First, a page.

According to Heath Carter, working people have been some of Christianity's most important theological innovators.
Weeks ago, the recycling carts disappeared from our alley. We live in a Chicago three-flat, and the City is supposed to provide single-stream blue carts for all residential buildings with four or fewer units. It hasn’t replaced them yet. Larger buildings are required to provide recycling services themselves, but this doesn’t always happen, either.
Looks like Vox is off to a pretty good start. Ezra Klein & Co.'s news & politics vertical is poised to do even more than Klein's past work already has to expand serious discussion of public policy, to take it outside the bubble of people who come to the conversation with specialized knowledge. Though if Matthew Yglesias's first post is any indication, Vox may make a different time-honored mistake of national political journalism: taking for granted that D.C. is the center of the universe, and that this universe exists entirely along the Eastern Seaboard.
When you live in the city, you end up having a lot of conversations about crime. People want to know about your neighborhood, and the conversation inevitably dances carefully around people’s beliefs about the relationship between violent crime and race. The ugly assumption no one ever quite comes out and states plainly (because they totally aren’t racist): We know the perpetrators of violent crime will be people of color. The question is, who will the victims be? In reality, interracial violence makes up a small share of violent crime—and when it does happen, perpetrators and victims alike are pretty diverse.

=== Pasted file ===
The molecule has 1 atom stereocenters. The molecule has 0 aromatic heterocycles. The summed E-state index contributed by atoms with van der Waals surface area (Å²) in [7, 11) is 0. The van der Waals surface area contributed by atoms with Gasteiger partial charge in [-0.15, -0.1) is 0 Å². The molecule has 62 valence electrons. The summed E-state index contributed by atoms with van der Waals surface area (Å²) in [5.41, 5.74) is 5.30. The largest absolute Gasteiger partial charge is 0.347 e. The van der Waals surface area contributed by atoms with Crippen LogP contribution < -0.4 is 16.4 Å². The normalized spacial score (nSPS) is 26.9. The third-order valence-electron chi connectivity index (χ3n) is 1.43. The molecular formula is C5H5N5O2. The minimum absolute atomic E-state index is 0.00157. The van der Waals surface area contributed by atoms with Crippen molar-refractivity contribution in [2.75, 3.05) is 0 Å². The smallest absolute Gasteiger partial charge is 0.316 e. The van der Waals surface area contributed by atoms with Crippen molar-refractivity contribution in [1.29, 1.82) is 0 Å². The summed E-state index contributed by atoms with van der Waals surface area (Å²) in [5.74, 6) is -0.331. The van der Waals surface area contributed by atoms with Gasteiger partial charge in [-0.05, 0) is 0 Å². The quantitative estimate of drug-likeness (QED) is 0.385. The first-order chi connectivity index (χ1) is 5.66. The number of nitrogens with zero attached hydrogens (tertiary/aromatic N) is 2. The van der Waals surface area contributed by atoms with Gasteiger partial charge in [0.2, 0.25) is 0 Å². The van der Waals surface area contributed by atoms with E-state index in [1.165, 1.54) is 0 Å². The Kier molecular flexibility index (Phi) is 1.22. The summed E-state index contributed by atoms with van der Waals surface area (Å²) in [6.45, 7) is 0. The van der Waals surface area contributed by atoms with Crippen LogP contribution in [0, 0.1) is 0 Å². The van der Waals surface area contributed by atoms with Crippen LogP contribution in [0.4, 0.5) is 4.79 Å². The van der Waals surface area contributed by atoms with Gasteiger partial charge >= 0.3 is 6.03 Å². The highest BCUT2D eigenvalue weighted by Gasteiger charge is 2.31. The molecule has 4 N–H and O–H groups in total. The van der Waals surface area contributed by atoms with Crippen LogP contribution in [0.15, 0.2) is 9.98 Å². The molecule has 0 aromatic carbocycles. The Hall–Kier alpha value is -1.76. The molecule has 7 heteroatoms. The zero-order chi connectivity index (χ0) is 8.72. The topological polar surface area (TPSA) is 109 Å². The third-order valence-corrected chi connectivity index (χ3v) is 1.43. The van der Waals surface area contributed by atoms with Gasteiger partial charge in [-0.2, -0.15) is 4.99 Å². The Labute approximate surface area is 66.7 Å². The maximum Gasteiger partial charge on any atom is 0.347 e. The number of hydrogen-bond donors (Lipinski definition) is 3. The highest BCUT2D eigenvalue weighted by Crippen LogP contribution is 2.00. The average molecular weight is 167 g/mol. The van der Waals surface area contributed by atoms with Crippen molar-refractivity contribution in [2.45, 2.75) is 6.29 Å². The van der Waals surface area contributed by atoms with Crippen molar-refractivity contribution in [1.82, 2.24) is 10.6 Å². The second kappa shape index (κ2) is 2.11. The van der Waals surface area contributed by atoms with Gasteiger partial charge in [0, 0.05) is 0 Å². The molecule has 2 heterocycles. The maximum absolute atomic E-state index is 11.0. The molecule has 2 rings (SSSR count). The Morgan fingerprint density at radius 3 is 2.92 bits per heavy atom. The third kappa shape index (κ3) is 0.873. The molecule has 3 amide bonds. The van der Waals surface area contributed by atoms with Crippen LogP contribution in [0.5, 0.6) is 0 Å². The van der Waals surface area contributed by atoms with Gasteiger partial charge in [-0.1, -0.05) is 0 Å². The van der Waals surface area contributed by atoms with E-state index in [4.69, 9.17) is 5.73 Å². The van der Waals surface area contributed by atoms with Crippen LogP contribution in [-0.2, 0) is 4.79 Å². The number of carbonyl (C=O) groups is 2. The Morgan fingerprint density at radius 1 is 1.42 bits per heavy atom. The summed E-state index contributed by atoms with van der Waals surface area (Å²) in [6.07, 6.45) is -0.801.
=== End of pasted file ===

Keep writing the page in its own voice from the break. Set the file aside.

History is littered with the husks of failed faith-based campaigns to change society. Will the current gun control push be different?
Here's some good news: despite our short collective attention span, despite the fiscal-cliff debacle dominating the headlines shortly after the Newtown shooting, the U.S. scourge of gun violence is still part of the national conversation. Now, every time I hear a public official mention Newtown and Aurora but not Chicago—which experienced a startling spike in gun homicides in 2012, mostly in poor, black neighborhoods—I'm ashamed at the implication that some killings deserve more shock and outrage than others. Still, whatever it takes to motivate people to take on the pro-gun lobby, I'm grateful to see it happening.
In the wake of the Newtown shooting, political will is growing to do something about guns. People are moved to act—and we must act.
Those of us in violence-plagued neighborhoods look forward to winter's reprieve. Our teenagers understand Advent waiting all too well.
I got up before dawn today. (My farmer wife does this every day; I try, with mixed results, to keep her hours.) We got to the polls just as they were opening. For the first time in the eight or nine times I’ve voted in Chicago, my name wasn’t on the list. I had my voter registration card with me, so nobody challenged my eligibility. But I did have to cast a provisional ballot, which might or might not eventually be counted.
Scholars traveling to Chicago for the joint AAR–SBL meeting will have to make hard decisions—beginning with where to lay their heads.